Sunday, January 30, 2000

Sundance gives filmmakers hope against hype

Festival tries to stay focused on the language, passion of movies

The Cincinnati Enuirer

        PARK CITY, Utah — Inevitably, commerce rules.

        Ads from Mercedes Benz, The Gap, Starbucks Coffee, Dewars Scotch and Piper Heidsieck Champagne crowd the landscape at the Sundance Film Festival. Show business trade publications feverishly report which films are “in play” among theatrical and TV distributors.

        Headlines cite sales prices of $1 million here, $3 million there, alongside essays fretting that the independent film movement has been co-opted, corrupted and overwhelmed by Hollywood money.

        In fact, for all the business chatter, the majority of films shown here never will be shown in theaters. Many will make no money at all. Yet despite the dollar-driven clamor, filmmakers can still find the moral support and artistic inspiration the festival intended to provide.

        “People that attend this festival (love) films,” said Deborah Hoffman, co-director of the documentary Long Night's Journey Into Day about post-apartheid South Africa.

        At a luncheon for filmmakers, Ms. Hoffman gestured at her tablemates, who were debating the ethics of capturing true stories on camera.

        “This, exactly what you are witnessing, is why you come here” she said. “For me, the best part is hanging out with other filmmakers and having this 10-day documentary intensive.”

        Ms. Hoffman's co-director, Frances Reid, said, “It's also the audiences here ... the level of the Q-and-A that happens after the film and the discussions that happen out in the hallway after they are thrown out of the theater. It's very intelligent and gratifying.”

        Among filmmakers, “there's very little small talk,” said Ms. Reid, because, “we know we have this thing in common; there's a common language and passion.”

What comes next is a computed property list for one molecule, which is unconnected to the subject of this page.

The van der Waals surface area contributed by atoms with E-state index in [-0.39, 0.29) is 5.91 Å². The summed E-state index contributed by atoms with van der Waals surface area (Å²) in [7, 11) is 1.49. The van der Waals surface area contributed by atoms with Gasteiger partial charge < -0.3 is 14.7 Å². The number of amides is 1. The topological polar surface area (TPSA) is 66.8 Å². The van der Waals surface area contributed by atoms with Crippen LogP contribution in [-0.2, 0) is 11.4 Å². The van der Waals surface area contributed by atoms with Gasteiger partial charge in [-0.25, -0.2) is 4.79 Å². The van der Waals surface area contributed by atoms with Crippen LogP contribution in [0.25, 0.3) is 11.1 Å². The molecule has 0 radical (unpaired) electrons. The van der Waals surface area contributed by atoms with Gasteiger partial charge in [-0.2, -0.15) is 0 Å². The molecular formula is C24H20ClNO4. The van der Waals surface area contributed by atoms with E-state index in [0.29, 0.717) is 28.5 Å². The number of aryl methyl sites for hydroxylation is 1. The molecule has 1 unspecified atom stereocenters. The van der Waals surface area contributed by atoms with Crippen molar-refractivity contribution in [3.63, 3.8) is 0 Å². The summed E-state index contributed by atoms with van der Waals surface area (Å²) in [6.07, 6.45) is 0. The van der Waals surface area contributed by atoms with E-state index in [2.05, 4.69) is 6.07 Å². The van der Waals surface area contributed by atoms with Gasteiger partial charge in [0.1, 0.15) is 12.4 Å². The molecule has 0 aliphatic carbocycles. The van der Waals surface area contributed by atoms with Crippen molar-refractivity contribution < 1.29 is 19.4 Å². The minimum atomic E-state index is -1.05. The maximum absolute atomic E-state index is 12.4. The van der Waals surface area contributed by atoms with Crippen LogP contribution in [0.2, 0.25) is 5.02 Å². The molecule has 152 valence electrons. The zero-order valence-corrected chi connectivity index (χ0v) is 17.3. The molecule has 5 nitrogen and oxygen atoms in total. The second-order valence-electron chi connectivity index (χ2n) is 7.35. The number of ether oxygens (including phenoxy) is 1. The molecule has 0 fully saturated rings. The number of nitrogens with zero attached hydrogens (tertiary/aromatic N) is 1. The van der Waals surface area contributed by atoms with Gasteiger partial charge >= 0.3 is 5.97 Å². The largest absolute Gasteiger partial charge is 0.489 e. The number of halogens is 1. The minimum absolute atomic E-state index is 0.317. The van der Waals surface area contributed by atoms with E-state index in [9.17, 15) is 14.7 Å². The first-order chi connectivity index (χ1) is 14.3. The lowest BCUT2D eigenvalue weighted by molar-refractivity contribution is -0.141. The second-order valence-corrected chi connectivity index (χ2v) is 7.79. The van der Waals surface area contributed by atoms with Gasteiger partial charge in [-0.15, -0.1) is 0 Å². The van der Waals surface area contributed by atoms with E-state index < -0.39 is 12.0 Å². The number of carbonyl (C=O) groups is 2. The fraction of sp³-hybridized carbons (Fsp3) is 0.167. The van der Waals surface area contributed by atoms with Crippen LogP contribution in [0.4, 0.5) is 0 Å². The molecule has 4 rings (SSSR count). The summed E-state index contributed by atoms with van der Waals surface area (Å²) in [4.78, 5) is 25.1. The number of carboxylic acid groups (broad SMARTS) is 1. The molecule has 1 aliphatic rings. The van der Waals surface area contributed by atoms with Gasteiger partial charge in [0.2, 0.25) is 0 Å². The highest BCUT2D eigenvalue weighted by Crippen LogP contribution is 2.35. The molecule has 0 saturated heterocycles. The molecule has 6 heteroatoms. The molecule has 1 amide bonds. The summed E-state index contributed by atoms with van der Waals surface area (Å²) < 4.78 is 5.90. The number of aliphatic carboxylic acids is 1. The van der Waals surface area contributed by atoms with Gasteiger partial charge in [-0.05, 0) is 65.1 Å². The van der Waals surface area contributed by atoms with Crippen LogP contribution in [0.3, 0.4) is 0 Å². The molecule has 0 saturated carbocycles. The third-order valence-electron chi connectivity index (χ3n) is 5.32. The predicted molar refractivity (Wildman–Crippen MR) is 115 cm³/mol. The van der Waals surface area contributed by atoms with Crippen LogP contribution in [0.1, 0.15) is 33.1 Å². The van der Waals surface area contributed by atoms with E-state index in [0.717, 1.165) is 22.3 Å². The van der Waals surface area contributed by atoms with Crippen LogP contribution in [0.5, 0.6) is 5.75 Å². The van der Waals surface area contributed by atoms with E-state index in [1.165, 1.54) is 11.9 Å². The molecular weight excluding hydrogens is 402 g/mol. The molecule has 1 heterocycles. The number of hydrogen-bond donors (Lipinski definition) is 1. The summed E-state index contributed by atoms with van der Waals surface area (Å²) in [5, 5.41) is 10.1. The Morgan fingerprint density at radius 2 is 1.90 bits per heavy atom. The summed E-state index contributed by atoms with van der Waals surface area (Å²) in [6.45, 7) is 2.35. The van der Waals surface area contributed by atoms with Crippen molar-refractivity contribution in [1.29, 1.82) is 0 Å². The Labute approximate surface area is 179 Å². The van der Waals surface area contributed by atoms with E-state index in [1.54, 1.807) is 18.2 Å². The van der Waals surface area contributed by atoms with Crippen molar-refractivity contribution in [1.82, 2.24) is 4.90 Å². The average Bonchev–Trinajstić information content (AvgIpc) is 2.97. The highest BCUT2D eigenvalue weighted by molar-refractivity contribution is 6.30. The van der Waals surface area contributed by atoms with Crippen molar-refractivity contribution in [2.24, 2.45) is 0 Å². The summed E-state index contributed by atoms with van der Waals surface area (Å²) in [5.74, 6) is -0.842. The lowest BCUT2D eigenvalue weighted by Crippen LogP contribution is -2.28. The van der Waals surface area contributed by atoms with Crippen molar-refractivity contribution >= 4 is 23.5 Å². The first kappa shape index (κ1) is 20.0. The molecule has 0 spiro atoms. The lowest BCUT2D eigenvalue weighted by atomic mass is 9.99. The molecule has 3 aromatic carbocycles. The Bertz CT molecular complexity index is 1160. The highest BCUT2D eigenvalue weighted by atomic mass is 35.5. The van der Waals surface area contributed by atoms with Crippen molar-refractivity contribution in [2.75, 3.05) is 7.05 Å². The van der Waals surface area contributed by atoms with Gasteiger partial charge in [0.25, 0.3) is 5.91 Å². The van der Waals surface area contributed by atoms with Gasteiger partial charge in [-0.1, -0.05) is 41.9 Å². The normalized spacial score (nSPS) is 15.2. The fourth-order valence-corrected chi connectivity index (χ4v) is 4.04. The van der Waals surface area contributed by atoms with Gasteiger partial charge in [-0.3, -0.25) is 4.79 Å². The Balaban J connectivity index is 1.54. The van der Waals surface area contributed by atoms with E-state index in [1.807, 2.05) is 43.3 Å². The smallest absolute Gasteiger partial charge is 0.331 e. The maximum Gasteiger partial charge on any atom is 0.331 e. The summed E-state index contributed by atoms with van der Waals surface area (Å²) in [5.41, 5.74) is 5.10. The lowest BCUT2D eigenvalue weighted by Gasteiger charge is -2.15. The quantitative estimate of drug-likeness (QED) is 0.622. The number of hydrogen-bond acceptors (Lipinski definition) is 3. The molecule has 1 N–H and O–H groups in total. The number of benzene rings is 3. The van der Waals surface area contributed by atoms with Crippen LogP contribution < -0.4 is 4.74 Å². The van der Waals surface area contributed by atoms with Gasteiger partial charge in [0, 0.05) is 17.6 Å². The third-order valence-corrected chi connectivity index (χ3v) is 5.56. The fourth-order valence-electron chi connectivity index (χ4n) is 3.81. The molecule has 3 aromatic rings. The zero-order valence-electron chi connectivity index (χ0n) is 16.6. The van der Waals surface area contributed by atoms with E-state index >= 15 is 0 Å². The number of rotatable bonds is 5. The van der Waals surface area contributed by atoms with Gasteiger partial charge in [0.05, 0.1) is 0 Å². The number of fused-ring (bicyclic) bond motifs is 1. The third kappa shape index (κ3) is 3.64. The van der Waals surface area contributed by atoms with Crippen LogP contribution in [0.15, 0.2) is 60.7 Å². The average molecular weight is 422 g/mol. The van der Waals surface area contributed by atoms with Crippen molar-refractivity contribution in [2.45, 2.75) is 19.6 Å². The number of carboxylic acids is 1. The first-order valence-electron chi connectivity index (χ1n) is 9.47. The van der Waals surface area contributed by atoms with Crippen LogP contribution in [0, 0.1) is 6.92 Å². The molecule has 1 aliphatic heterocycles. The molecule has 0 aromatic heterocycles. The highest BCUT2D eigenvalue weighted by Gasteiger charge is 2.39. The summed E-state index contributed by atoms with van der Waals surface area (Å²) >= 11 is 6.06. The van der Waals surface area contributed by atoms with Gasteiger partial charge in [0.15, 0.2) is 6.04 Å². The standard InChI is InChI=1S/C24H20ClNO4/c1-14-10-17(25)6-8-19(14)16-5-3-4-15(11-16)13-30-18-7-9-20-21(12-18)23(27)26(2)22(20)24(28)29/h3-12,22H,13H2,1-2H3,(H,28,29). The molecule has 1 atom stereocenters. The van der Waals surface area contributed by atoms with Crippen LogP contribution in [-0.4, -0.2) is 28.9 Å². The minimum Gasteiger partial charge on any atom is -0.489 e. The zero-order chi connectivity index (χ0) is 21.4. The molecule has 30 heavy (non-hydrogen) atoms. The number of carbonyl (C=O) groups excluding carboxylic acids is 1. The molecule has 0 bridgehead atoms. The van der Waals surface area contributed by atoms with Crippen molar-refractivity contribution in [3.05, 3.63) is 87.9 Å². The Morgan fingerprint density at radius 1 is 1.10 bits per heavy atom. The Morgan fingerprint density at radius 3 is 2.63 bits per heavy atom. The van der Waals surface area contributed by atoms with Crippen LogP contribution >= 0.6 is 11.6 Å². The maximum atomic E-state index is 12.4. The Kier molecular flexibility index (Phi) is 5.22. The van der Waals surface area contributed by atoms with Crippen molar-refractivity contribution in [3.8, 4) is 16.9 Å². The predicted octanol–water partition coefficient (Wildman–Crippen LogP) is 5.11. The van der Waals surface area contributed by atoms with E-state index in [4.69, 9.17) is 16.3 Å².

This year, as he does yearly, festival chief Robert Redford advised new filmmakers to wipe the words “hype” and “buzz” from their minds and to learn from one another. Many took the advice to heart.

        “All that hype, you've just got to go under the radar and ignore it,” said Yellow Springs filmmaker Steve Bognar, who is showing his short film Picture Day. His feature-length documentary Personal Belongings showed at Sundance a few years ago. “There are moments in the dark here where I feel I learn a ton about filmmaking by watching other films. My own sense of what's possible with movies expands.”

        “For anyone who's going to come here,” he said, “you have to totally forget the hype and the sales and acquisitions. ... It's all gossip. It's like high school, who's asking who to the prom.”

        Even the much-maligned commercial elements at the festival are helpful, said Elizabeth Barret, director of Stranger With A Camera, which was set for broadcast by the public TV series P.O.V. as the festival opened. She said she found the discussions of marketing and distribution enlightening.

        “It's a situation where you birthed this film and now it's beginning to go out in the world,” she said. “It's not that we are wrapping anything up here. It's just the opposite.”

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